Wake County Schools

School discipline a focus at Wake schools forum

School discipline was the topic du jour at Wake County Public Schools System's latest "direct line" forum at Southeast Raleigh High School Monday night.

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RALEIGH, N.C. — School discipline was the topic du jour at Wake County Public Schools System’s latest “direct line” forum Monday night.

One mother said an officer put her daughter in the hospital after she tried to avoid a fight.

“There was a police officer who slammed my daughter to the concrete and my daughter had a concussion,” Chilove Chuy said.

Markyona Patrick, a Broughton High School student, said she was suspended for what she described as a small infraction.

“I wanted to do English instead of my math work, and my teacher kept telling me to do my math work, so I got suspended for a day,” she said. “And that is really, really silly.”

School employees, parents and the public are invited to forums around the county to voice their ideas and concerns about the district to school leaders, including school superintendent Jim Merrill.

Monday’s meeting was at Southeast Raleigh High School, where one former student is part of a federal complaint filed in January alleging that the district’s school policing policies and practices “unnecessarily and unlawfully punish and criminalize minor misbehaviors and disproportionately harm African-American students and students with disabilities."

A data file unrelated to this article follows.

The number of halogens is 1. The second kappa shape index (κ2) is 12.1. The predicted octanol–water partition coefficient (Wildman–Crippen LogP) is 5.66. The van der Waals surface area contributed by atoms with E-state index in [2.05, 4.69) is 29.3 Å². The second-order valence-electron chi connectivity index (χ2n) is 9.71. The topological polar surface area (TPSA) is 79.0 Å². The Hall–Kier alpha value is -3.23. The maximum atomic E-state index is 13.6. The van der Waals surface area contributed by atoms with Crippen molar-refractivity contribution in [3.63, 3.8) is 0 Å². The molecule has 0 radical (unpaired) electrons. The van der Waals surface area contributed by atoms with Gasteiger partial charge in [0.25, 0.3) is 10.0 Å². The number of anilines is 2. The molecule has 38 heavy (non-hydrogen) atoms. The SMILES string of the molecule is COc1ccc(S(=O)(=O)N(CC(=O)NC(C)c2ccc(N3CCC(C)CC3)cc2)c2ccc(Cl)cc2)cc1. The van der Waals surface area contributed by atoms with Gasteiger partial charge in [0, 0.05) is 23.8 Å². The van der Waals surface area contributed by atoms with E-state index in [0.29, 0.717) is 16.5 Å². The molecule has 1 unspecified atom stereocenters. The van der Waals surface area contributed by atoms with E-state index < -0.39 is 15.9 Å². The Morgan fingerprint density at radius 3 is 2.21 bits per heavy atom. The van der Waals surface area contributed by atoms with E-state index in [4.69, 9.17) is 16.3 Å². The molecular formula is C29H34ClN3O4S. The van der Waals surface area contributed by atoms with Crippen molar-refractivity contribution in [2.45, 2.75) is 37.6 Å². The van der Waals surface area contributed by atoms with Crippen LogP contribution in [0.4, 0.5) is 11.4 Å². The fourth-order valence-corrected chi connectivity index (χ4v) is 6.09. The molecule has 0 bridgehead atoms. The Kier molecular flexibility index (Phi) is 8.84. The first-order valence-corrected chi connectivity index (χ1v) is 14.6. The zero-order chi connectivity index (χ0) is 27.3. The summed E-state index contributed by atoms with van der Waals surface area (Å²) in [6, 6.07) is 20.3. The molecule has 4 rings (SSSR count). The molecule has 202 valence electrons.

The U.S. Department of Justice has received the complaint and is determining whether to look into the matter.

“Get some control over the really out of control policing in our schools,” said parent Bridgette Burge during the forum.

Some students, including Markyona, made their case using a number written on a cake.

“14,184 is the total number of out of school suspensions from 2011 to 2012,” she said.

School officials have reduced suspensions for minor infractions and increased alternative offerings for disabled students, said School Board Chairman Christine Kushner, who added there are plans to have conversations with deputies and officers who work in schools.

“Many of them are very dedicated to our students, keeping them safe,” she said. “So I think some concerns raised are things we need to follow up on, talk with various law enforcement agencies on how we can do better.”

The last forum is on Feb. 17 at Wakefield High School. 

Speakers may begin signing up on-site at 4 p.m. each day in the lobby of the school auditorium. Each speaker is allotted three minutes and one appearance at the direct line events. School employees speak from 4:30 p.m. to 6:30 p.m. Parents and the public speak from 6:30 p.m. to 8 p.m.


Adam Owens, Reporter
Mark Simpson, Photographer
Stan Chambers Jr., Web Editor

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